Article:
Now that medical practices are joining the rest of the computerized world, they are having to deal such issues as office network security policies. As in most companies with a computer network, the weakest link is usually an employee who either inadvertently, or wittingly, commits one of these mistakes:
- Trusting outsiders too much – security experts have a name for this: social engineering, where people are manipulated into divulging sensitive information such as passwords or security protocols. This is actually the most common way that thieves hack into computer systems. Employees may share passwords with each other to try to save time or cover their tracks – or out of sheer ignorance. That makes it difficult for a practice to know who is who in an EMR system. This can violate the integrity of the medical record which is critical in cases of having to defend a malpractice suit.
- Leaving an unattended computer or terminal unlocked – besides potentially violating HIPAA policy, leaving a terminal unlocked can allow access to sensitive information by either employees who are not authorized to do so or, worse yet, non-employees. The practice would then be left to handle damage control when information gets into the wrong hands. HIPAA violations can carry hefty fines.
- Not changing a password periodically – there should be a password policy in place and employees should adhere to it. To be on the safe side, passwords should be set so that they automatically expire, at least monthly, and they should be complex, including numbers and symbols and different-case letters, for example. This makes them less likely to be figured out by intruders.
- Keeping passwords or sensitive information on sticky notes – although something like this should also be part of the practice’s password policy, I mention it here by itself because it happens so much.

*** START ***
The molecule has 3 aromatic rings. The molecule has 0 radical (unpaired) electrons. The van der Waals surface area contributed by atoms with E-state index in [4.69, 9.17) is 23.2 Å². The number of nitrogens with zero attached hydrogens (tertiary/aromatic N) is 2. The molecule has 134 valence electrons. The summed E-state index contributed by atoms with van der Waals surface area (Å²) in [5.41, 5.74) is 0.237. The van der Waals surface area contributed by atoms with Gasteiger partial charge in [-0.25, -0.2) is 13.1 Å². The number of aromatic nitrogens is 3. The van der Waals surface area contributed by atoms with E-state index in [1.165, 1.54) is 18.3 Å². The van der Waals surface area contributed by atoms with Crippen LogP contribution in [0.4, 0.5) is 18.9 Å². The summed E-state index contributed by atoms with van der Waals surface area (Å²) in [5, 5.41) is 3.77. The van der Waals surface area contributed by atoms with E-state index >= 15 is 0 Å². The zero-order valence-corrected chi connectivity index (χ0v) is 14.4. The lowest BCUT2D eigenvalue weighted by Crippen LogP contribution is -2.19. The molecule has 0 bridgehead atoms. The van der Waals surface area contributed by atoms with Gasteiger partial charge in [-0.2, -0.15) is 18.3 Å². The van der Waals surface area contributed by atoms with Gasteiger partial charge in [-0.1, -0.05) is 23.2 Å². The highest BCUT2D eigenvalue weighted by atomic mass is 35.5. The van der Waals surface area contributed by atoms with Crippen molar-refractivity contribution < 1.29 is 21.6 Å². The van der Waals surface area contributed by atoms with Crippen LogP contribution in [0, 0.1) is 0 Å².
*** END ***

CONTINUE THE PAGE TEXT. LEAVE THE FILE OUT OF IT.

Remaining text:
- Downloading inappropriate or unauthorized software – some inadvertently-downloaded ‘malware’ programs can wreak havoc on an office network, while other “harmless” file-sharing programs can open up your network to outside intrusion. This can result in everything from damage to your hardware to HIPAA violations if patient information is breached.
- Inappropriate use of practice equipment – this would include such things as viewing pornography like adults videos such as those that can be found online via TubeV Deutsch, which could also make the practice liable for a sexual harassment lawsuit, or using practice email for personal uses. There is software that can allow you to monitor employees’ internet use.
The good news is that all of these mistakes can and should be avoided. One way that this can be done is by carrying out security awareness training with a company such as FraudWatch International, who’s security awareness training program can be found at fraudwatchinternational.com/services/security-awareness/. Security Awareness works by sending mock malicious emails to employees, and every employee that ‘falls victim’ to the mock attack will be redirected to an online training module which is designed to teach them all about the type of threat they just fell for.
A physician once asked me if it was possible not to even have internet access in his office. While it is possible, it is difficult for a medical practice not to have internet access at all because so much information travels across some sort of internet connection. It is better to have a good written internet policy and have proper oversight.